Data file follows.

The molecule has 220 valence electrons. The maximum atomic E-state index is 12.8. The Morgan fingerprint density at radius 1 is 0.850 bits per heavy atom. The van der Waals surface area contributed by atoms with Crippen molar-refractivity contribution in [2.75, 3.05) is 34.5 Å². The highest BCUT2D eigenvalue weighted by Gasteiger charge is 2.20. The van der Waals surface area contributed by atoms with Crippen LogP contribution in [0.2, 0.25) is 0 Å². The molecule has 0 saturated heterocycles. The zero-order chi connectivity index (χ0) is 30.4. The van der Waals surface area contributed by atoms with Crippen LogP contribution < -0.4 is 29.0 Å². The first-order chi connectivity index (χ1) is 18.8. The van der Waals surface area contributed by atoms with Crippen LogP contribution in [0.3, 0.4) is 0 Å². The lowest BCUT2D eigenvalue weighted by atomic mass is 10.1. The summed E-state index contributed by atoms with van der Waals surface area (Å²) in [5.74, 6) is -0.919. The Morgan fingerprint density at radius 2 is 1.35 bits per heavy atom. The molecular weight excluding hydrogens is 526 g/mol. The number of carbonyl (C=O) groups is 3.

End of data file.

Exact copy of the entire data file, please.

The molecule has 220 valence electrons. The maximum atomic E-state index is 12.8. The Morgan fingerprint density at radius 1 is 0.850 bits per heavy atom. The van der Waals surface area contributed by atoms with Crippen molar-refractivity contribution in [2.75, 3.05) is 34.5 Å². The highest BCUT2D eigenvalue weighted by Gasteiger charge is 2.20. The van der Waals surface area contributed by atoms with Crippen LogP contribution in [0.2, 0.25) is 0 Å². The molecule has 0 saturated heterocycles. The zero-order chi connectivity index (χ0) is 30.4. The van der Waals surface area contributed by atoms with Crippen LogP contribution < -0.4 is 29.0 Å². The first-order chi connectivity index (χ1) is 18.8. The van der Waals surface area contributed by atoms with Crippen LogP contribution in [0.3, 0.4) is 0 Å². The lowest BCUT2D eigenvalue weighted by atomic mass is 10.1. The summed E-state index contributed by atoms with van der Waals surface area (Å²) in [5.74, 6) is -0.919. The Morgan fingerprint density at radius 2 is 1.35 bits per heavy atom. The molecular weight excluding hydrogens is 526 g/mol. The number of carbonyl (C=O) groups is 3.